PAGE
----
The day will come when the Buffalo Bills will move into a new stadium, in fact, The Buffalo News ran an article that said that there are four options for the new palace, three downtown, the other in Orchard Park. The Bills have had a nice run in Orchard Park, and like Foxboro, the town has enjoyed the benefits of getting its named mentioned at least eight times per year on national television.
The Bills and Orchard Park is a relationship that began in 1973. Local hole-in-the-wall stores, bars, and restaurants have relished the game day experience as well as those people who arrived a day or two prior. The town, with a population of 29,000 would dearly love to have the stadium built next to the existing one for economic and vanity reasons, but the new stadium must be downtown for the Bills going forward. Yes, a downtown stadium could help transform the "new," Buffalo, and with three playpens in the area, would give residents a reason to spend 12 months milling around downtown. The old story that new stadiums revitalize downtowns is a tad overrated but there is no denying that having the Sabres, Bisons and Bills all playing in buildings in close proximity certainly can’t hurt the city of Buffalo.
Those who want the stadium to remain in Orchard Park are those who treasure the game day experience, specifically tailgating. Orchard Park is perfectly suited for the pre-game festivities with its enormous parking lots, additional spaces at residents’ homes and accessible highways, interstates, county and state routes. The tailgaters fear that a downtown stadium will all but end the pregame ritual that is as much a part of the game as sacks, dropped passes and touchdowns.
The truth is that even if the city of Buffalo allows some forms of tailgating, it can never be the same as Orchard Park. There will be fewer places to park, longer walks and because of parking limitations, more public transportation used to get to and from downtown Buffalo on game day. There will be people parking in garages and those are not conducive to firing up the grill and preparing steak and eggs.
Tailgating is fun, but that can’t be the reason to keep the stadium in Orchard Park. A downtown, domed stadium can be used 12 months of the year, with concerts, weddings, business meetings, conventions and much more. The Ralph has great sight lines, but other than 10 football games per year and a few other events how often is the facility used
The one real concern has to be the eventual price and cost of the new stadium, and we’re not talking the $1 billion to build it. That cost is chump change which will be absorbed by the taxpayers to insure the team’s long term vitality. The real price will be the one passed on to the fans. The Bills have always catered to its blue collar fan, with for the most part affordable ticket prices. Most seats at The Ralph can be had for under $100 but that will certainly change when the Pegula Dome is reality.
Many Bills fans feel that being able to go to a game is an entitlement and these very same fans will moan and groan to the high heavens once they see the sticker shock that the new stadium will bring relating to ticket prices. That $68 ticket in the family section will be at least double it not triple and that excludes the personal seat license, which in essence is a one-time fee that gives you the right to buy your season ticket. In some stadiums/cities, the PSL was anywhere from $50,000 to $100,000. Then, you’re hit with another $3,000 for one season ticket and you can see where Johnny Sixpack is not going to be happy.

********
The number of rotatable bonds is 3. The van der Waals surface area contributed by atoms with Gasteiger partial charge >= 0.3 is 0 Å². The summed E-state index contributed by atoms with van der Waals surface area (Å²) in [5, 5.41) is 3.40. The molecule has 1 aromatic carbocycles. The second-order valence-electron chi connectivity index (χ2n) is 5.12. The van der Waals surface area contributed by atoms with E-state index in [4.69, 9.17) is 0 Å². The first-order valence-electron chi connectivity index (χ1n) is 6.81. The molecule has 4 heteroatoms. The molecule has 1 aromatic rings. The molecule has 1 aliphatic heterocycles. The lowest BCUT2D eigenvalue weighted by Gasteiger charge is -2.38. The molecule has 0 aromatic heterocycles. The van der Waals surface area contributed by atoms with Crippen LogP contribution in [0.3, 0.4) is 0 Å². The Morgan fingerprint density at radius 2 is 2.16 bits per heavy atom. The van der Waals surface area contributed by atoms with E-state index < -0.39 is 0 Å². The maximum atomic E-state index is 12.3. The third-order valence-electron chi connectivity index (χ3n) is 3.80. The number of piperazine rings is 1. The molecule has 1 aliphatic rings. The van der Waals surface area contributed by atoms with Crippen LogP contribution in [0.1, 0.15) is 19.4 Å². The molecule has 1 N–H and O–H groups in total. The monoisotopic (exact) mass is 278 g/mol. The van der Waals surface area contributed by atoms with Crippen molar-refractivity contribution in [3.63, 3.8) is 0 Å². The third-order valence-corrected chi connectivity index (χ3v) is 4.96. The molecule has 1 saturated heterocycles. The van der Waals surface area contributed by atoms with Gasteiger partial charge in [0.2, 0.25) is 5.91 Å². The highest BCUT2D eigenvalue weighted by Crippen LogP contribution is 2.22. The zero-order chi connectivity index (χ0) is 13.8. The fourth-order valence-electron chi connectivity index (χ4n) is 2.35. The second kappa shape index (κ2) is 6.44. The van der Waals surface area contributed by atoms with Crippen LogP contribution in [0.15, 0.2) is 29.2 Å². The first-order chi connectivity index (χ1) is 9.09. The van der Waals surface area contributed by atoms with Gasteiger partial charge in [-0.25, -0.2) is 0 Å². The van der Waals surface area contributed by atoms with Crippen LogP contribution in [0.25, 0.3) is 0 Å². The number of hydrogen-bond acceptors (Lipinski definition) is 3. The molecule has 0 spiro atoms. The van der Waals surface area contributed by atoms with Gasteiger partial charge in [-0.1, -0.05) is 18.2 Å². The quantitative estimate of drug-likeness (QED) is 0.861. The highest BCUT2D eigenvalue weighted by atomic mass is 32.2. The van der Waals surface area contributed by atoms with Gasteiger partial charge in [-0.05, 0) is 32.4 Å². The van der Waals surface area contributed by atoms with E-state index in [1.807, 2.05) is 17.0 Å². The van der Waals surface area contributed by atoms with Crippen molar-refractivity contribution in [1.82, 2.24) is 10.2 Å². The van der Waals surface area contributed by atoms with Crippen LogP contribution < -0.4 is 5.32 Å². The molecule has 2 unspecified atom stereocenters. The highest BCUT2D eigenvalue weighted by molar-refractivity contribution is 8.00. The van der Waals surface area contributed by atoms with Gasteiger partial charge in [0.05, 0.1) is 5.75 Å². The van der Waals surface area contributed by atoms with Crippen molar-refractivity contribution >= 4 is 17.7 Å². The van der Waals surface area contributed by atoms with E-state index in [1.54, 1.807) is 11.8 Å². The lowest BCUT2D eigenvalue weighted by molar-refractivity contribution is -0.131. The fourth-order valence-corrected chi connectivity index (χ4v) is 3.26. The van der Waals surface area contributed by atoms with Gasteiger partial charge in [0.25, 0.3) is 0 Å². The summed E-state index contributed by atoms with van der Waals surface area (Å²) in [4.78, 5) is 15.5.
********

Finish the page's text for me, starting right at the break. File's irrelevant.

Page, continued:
The Bills will likely tread lightly here. The ticket prices will be much higher, but conventional wisdom says that there won’t be outrageously high PSLs, and there certainly won’t be PSLs for every seat. The club seats, with the amenities will carry some sort of PSL, but the assumption will be that these fans will be able to come up with $10,000, $15,000 or more for the right to purchase their season tickets. Bills fans will be in for a rude awakening when they see these increased prices because even though the team has been privately owned from its inception, the general feeling is that the Bills are the "Community’s Team," and if it wasn’t for the fans, the Bills would not exist.
This is scary news indeed. The Bills are part of the machine that is the National Football League. It might be unfair to say that the league prints money, but if that was possible, the NFL might be able to pull it off. No matter what the league says, they really don’t care about the fans. If they did, they wouldn't move 1 pm games to 8:30 on Sunday, nor would they move 1 pm games to 4:25. Many fans of many teams travel to see their team play. Imagine the frustration of a fan that lives in Rochester who buys a ticket to home game of the Cleveland Browns that is scheduled to start at 1 pm; and then 12 days before the game, the NFL moves the game to 8:30. If the league cared about its fans, that would never happen, but it does, just ask New York Giants fans. The league could have outlawed PSLs, but they turned a blind eye to it. John Mara, the Giants CEO, said he hated to charge fans for PSLs, but if he really hated to do it, then why did he? Oh yes---money.
The Bills new stadium will also seat less than the 73,000 that RWS does. As good as Bills fans are, selling out games is not automatic. Seats can always be had for most games. There are many reasons for this of course, but the fact remains that though Bills tickets are among the league’s lowest, tickets can be had. Even when the Bills were dominant from 1988-1993, tickets were always available. The epic 41-38 1992 AFC Wild Card Game (played in January, 1993) was blacked out in WNY, so as rabid as the Buffalo fans are; many are rabid away from the stadium. Let’s assume that the new stadium seats 63,000; that’s 10,000 less that RWS and that will increase demand which the Pegulas will love. But even that doesn't guarantee sellouts. These tickets will be very expensive and may be out of the price range of the average WNY football fan. You’ll see more visiting fans in the stadium as Bills fans will sell a game or two to the Steeler, Cowboy or Jet fan to offset the higher ticket prices, much like Sabre fan sells his tickets to Maple Leaf or Canadian fan.